Public Service Commission members have heard a request by TransCanada to amend its motion to build the Keystone XL oil pipeline through Nebraska.
And the two main attorneys quarreled over whether the PSC by granting the request would become, in effect, a kangaroo court.
Attorney Dave Domina, representing landowners opposed to Keystone XL, suggested granting TransCanada’s request to modify its application would damage the reputation of the PSC.
“That would make a mockery of you. It would make a mockery of the judiciary. And it would make a mockery of all of the administrative jurisprudence system,” Domina stated during a hearing before the PSC on the TransCanada motion. “It would turn us all into kangaroos. That’s what they’re asking you to do.”
Domina’s suggestion offended TransCanada attorney James Powers.
“To any way refer to this commission as a kangaroo court or that our client was trying to buy some injustice or some implication that the route that the commission in its constitutionally created obligation to the citizens of the state found that was in the public interest, I think is just improper,” Powers told commissioners.
Domina earlier in the hearing noted TransCanada has spent a lot of money attempting to sell the project to both state lawmakers and the public.
Powers requested the PSC allow TransCanada to modify its application to accept the mainline alternative route approved by the PSC. Last month, the PSC rejected the route preferred by TransCanada, but approved the alternative on a 3-2 vote.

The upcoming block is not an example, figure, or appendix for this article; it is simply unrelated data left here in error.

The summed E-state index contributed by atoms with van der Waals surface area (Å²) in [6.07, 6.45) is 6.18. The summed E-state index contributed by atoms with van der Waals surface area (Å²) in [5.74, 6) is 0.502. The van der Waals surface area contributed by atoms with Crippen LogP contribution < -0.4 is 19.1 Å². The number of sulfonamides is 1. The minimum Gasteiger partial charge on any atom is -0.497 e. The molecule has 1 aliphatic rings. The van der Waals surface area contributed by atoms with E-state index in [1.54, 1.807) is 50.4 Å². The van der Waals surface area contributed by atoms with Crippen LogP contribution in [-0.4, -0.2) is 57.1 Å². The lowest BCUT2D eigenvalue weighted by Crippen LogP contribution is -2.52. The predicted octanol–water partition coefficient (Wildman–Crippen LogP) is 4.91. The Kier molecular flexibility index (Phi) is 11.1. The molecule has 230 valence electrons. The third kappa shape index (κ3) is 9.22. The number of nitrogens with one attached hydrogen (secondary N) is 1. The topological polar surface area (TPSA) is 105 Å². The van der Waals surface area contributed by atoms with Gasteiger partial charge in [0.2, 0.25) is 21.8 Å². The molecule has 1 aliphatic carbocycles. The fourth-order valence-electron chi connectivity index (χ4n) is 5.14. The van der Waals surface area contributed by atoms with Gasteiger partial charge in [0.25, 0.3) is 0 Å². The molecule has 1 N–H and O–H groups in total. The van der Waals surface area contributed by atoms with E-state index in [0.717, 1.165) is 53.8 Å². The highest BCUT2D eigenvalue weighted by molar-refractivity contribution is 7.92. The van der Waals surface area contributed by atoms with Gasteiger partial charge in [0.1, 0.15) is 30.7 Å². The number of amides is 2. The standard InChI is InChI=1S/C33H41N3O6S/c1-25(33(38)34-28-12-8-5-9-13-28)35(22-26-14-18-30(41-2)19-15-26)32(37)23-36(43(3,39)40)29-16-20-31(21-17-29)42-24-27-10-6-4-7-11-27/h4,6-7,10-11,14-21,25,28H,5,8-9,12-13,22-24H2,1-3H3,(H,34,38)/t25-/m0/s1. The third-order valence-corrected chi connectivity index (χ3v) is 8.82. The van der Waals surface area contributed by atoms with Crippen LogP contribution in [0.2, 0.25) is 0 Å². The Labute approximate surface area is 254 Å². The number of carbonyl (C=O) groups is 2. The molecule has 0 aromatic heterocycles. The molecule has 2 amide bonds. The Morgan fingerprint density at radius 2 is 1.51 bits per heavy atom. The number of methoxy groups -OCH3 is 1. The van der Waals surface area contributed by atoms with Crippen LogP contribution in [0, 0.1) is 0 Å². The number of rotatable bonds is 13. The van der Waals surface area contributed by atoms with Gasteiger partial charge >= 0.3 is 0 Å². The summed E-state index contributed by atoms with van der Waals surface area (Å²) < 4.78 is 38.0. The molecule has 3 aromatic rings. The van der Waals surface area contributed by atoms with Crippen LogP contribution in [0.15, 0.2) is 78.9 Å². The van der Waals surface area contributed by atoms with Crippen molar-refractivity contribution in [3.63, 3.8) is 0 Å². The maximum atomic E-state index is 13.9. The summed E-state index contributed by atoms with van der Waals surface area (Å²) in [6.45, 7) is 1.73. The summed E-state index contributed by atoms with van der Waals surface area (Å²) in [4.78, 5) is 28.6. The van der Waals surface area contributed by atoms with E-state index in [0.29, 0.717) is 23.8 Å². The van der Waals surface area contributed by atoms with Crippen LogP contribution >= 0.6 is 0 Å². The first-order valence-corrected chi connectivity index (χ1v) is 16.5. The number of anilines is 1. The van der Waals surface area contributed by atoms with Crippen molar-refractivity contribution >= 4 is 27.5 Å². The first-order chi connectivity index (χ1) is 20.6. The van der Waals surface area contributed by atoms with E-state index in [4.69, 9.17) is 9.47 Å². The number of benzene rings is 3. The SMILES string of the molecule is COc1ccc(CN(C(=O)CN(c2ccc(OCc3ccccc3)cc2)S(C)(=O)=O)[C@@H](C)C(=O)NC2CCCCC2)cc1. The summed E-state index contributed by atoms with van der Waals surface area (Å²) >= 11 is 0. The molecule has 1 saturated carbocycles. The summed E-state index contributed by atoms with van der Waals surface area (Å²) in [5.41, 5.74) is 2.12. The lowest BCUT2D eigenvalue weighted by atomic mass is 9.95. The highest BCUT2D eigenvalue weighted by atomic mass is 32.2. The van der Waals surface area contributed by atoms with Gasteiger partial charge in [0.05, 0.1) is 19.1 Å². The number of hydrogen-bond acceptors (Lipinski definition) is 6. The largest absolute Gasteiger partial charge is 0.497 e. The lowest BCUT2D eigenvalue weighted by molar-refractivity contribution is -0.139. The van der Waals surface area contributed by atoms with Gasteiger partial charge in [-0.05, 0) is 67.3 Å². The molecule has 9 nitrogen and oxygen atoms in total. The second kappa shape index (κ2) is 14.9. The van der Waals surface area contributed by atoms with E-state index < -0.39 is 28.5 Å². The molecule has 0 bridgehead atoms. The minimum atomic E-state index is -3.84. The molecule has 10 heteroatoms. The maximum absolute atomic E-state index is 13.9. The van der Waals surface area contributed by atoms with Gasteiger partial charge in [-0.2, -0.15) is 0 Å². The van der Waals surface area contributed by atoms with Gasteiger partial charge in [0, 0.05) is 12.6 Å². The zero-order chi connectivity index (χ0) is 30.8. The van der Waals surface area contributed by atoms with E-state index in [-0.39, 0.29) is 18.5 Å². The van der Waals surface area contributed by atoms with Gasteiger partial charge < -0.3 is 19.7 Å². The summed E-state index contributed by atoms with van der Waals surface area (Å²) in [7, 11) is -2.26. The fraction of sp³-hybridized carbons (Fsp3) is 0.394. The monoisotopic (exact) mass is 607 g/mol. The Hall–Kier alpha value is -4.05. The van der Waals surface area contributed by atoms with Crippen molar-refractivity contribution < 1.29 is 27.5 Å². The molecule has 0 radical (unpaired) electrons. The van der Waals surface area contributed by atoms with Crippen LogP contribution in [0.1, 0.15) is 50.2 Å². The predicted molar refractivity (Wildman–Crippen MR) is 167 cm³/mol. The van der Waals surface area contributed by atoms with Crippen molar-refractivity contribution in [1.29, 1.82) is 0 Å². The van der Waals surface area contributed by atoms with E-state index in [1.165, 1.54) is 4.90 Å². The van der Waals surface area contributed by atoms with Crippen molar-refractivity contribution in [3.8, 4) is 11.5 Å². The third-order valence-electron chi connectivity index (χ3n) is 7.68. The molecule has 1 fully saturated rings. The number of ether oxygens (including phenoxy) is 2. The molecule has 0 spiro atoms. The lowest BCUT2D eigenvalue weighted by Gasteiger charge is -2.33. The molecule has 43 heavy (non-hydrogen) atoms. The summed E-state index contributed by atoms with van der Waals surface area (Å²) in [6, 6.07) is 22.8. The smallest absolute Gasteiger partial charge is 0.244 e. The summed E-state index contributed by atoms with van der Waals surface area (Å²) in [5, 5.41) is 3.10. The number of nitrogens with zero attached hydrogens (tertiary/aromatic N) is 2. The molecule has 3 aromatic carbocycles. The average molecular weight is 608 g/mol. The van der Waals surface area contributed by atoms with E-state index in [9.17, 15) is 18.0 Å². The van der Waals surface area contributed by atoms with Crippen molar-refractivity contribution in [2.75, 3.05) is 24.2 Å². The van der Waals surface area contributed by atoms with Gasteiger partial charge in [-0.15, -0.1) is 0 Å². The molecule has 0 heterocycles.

TransCanada says a modified application would head off further hearings on the route.
Domina and other attorneys appearing at the PSC hearing Tuesday afternoon argued state law doesn’t allow the PSC to grant TransCanada’s request.
Powers told PSC members TransCanada remains committed to the project, but believes modification would move the process along.
“(TransCanada) had been seeking approval as we know for years in Nebraska and would like to the extent there are issues that people feel that they need to have an opportunity to address that haven’t previously been addressed and we’re not aware of those,” Powers said. “But, if there are and they come forward, let’s have the hearing, resolve it; the time is now.”
Domina countered that approving the application would violate the process set out by state law.
“You know, TransCanada wants you to hop over a statute, hop over another one, hop over their own application, hop over the discovery process, hop over the hearings, hop over the trial, hop over the words in your own decision, let them start over without going through all of those processes and all of those things,” according to Domina. “Now, that’s a lot of hopping.”
Keystone XL is an $8 billion project which would transport crude made from oil sands in western Canada to oil refineries along the Gulf Coast in Texas.
The alternative route follows a portion of TransCanada’s preferred route, then crosses nearly 50 miles over to the route now used by the original Keystone pipeline in eastern Nebraska. The counties of Madison, Stanton, Platte, Colfax, Butler, and Seward are now in the path of the pipeline. The route through Antelope, Jefferson, and Saline Counties has changed from the preferred route.
The PSC will issue a decision later.